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Swimming

How Japan rose to become a swimming superpower in the Olympics

While the USA is considered the swimming giant, Japan is the pioneer of modern swimming techniques and also the superpower in Olympics

Kosuke Kitajima of Japan reacts after winning at Athens Olympics 2004
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Kosuke Kitajima of Japan reacts after he won the men's swimming 100-metre breaststroke final at the Athens 2004 (Source: Olympics)

By

Monish Naidu

Updated: 2021-07-21T22:45:30+05:30

The year was 1928. The world had just finished healing after the first world war. In such dire circumstances, the 8th iteration of the Olympic games was organized in Amsterdam. During those years, the games were dominated by American athletes constituting more than half of the medals that were on offer. Especially in sports like Swimming in which their sheer physical strength came handy.

Till the games in 1928, the USA had won 29 gold medals in Swimming across disciplines. While we consider the USA as the powerhouse in swimming, it is a lesser-known fact that Japan was the pioneer of modern swimming techniques. But all was not merry for the men from the land so east.

They had won a solitary gold medal till 1928. While they sent just 2 swimmers in 1920, the number increased to a respectable 6 in 1924. But their medal account remained untouched in swimming till 1928.

There was a grand total of 2 swimming pools in the whole of Japan until Yoshiyuki Tsuruta, a railway worker from Kagoshima, a coastal city on the island of Kyushu, came home to bring only the second gold medal in Japan's history, winning the 200m breaststroke.

This was not a triumph by fluke. In the process, Tsuruta beat the world record holder from Germany, Erich Rademacher by almost 2 seconds. Japan was ecstatic. The count of pools all over Japan went up to over a few hundred. Everyone wanted to be Tsuruta.

He was inducted into the Japanese Swimming League (Japanese Swimming Federation back then) and collectively, started to develop ways to beat the USA at a sport that they had ruled in the decades before.

Tsuruta, born on an island city, had access to the fierce sea and the opportunity to train with the Imperial Japanese Navy. The Japanese studied the American technique and compared it with Tsuruta.

They quickly found out that the virtues to remain square-shouldered under the water are not really necessary. While remaining square-shouldered gave the swimmer the required stability underwater, the "distance per stroke" index got vastly reduced.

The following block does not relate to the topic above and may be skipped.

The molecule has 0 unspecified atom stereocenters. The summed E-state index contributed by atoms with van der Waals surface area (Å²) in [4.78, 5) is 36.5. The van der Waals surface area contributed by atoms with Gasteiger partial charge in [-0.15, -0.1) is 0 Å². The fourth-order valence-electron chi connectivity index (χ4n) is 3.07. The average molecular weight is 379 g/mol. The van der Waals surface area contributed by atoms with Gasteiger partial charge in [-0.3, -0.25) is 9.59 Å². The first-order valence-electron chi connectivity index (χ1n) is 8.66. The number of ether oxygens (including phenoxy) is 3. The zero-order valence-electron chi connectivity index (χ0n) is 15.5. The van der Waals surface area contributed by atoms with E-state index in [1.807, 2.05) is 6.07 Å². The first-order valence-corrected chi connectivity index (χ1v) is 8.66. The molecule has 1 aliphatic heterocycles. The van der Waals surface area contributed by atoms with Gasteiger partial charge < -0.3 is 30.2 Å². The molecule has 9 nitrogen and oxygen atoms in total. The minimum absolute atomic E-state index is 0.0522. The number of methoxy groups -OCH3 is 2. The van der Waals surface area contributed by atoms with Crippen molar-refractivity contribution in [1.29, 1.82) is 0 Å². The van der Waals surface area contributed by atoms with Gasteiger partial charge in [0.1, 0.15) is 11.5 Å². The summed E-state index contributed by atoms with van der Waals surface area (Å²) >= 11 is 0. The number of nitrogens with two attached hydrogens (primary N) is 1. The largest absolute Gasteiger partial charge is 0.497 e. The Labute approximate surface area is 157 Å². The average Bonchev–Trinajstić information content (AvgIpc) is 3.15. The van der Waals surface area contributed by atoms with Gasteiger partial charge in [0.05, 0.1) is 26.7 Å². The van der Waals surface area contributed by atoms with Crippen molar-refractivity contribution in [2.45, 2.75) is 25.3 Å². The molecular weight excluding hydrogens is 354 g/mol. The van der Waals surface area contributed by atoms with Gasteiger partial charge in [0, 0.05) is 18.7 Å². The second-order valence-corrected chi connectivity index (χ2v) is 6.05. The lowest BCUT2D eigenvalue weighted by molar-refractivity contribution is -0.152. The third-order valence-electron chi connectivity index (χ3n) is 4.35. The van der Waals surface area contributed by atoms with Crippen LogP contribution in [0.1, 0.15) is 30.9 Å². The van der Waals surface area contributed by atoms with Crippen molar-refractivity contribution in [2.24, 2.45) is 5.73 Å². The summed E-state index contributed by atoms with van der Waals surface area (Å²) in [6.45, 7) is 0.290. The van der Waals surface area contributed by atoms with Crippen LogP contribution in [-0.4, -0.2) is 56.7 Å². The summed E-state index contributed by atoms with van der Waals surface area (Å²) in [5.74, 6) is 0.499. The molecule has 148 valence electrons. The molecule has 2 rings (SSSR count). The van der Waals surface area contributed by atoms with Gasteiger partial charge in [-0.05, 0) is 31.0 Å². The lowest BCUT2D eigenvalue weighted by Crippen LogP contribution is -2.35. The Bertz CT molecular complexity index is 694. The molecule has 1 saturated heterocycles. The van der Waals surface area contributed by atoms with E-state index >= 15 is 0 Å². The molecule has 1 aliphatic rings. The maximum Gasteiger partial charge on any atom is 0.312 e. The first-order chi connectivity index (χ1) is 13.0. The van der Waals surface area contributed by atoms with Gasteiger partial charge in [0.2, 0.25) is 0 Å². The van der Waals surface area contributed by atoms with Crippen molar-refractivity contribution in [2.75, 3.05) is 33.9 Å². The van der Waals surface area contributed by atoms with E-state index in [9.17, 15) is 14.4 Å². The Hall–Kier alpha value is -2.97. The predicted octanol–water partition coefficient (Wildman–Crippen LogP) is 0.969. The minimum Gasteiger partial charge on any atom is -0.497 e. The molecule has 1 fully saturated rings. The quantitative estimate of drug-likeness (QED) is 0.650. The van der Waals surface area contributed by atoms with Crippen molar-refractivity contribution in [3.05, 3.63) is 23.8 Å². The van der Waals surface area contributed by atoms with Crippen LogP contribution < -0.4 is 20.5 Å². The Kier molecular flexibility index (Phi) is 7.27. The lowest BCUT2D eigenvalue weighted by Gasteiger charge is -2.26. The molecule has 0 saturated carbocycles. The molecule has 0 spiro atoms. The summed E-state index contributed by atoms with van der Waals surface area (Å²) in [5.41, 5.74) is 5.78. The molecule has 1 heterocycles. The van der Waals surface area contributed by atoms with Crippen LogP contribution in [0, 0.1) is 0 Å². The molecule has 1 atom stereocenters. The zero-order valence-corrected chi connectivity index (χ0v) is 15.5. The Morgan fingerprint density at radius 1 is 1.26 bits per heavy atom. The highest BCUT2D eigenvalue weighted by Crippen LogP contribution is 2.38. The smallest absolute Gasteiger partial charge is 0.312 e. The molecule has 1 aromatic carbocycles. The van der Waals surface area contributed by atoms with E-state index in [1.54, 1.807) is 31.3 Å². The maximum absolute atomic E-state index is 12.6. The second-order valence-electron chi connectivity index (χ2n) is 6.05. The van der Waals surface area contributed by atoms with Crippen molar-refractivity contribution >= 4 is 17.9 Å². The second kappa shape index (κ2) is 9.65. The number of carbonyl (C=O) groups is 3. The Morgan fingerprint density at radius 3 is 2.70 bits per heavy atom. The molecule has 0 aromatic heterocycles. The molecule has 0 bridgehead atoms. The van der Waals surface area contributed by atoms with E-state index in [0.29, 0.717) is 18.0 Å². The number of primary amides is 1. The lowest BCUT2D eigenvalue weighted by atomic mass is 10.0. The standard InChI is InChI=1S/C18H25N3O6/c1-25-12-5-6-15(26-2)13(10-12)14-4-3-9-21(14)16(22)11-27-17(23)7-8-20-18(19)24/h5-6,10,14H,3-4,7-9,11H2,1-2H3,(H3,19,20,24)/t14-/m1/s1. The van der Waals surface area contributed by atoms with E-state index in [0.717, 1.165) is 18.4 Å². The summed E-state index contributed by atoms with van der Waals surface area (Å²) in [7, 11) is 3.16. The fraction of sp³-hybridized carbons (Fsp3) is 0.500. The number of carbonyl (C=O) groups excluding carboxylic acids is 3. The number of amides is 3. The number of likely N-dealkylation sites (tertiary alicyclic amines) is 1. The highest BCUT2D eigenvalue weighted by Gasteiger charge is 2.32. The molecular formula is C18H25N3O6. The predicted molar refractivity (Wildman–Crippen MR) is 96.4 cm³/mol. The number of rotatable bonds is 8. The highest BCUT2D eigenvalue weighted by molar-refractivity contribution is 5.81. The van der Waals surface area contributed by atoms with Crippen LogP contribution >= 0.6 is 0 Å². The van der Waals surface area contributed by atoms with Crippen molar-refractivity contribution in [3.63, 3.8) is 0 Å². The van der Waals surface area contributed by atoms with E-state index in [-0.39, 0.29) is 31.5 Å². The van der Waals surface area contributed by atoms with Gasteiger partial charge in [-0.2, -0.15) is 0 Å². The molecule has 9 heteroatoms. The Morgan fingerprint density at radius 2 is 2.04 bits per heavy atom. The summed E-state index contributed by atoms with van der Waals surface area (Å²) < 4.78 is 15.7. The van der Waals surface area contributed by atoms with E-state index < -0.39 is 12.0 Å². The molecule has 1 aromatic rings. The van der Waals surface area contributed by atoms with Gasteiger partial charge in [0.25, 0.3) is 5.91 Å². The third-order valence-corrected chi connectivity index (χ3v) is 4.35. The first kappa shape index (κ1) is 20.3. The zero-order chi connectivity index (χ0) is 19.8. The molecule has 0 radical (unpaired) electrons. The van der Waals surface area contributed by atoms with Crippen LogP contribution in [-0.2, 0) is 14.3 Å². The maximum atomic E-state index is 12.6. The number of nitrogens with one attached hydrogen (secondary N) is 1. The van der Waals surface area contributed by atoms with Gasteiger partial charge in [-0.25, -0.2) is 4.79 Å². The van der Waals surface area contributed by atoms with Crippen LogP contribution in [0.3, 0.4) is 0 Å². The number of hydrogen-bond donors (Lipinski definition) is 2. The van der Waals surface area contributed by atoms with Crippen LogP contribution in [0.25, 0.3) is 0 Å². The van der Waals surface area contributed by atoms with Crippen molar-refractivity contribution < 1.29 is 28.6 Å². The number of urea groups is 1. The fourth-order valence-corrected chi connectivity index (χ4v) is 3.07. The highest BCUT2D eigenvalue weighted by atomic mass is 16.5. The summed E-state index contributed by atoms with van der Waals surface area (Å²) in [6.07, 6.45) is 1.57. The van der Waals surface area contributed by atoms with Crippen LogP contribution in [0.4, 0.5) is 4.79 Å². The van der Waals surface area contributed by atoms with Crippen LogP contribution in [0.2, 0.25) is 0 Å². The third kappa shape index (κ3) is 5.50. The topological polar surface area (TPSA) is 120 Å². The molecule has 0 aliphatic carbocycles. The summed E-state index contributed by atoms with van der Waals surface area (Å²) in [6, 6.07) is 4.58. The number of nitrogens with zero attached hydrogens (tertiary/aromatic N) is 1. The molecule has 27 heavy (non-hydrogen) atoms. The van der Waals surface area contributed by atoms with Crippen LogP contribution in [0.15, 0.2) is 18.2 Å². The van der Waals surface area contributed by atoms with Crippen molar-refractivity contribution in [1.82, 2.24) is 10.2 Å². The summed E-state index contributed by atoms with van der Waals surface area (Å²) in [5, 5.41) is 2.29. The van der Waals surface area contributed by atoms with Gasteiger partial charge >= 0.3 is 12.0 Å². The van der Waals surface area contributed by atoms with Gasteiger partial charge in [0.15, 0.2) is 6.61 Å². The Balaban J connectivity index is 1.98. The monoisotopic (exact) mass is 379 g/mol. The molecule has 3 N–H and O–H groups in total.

Japanese swimmer Yoshiyuki Tsuruta (Source: Kyodo news)

Japanese employed sports scientists and devised techniques for their swimmers to extend the length of a stroke by slightly turning their shoulders underwater.

They started to use underwater cameras to develop ways to use their legs to generate the required buoyance. They trumped the American swimmers with a new kicking style too.

While all this looked dreamy in theory, it remained to be seen if the Japanese swimmers could stay true to the promise in the next iteration of the games.

There was a lot of expectation throughout Japan in 1932. The games were organized again in gloomy times when the world was going through the Great Depression. When the Japanese contingent sailed for Los Angeles, there was a flock of more than 2,00,000 fans to see them off.

The USA though, very oblivious to Japan's R&D in swimming, looked confident to continue being the show-stopper in swimming. What followed surprised everyone all over the world.

Japan pipped USA to win 12 medals across disciplines. The USA managed to win 10. But the magnitude of the loss was much more. Japan fielding less than half of the size of the US swimming contingent, managed to win more medals and Tsuruta, managed to defend his title.

This was Tsuruta's shot to stardom and Japan's rise to a swimming superpower. Tsuruta was appointed as the director of the Japanese Swimming Federation after his retirement.

92 years since Japan still is a swimming superpower. They account for 22 gold medals in the sport and just ranked behind the USA, Australia Hungary and East Germany. All credit to that unlikely win in Amsterdam.

They will look to pile on their success in front of their home crowd. While the likes of Kosuke Hagino (400m Individual Medley) and Rie Kaneto (200m breaststroke) will look to do a Tsuruta by defending their titles from Rio 2016, prodigy Daiya Seto will look to upgrade her bronze to gold when she competes in the 400m Individual Medley.

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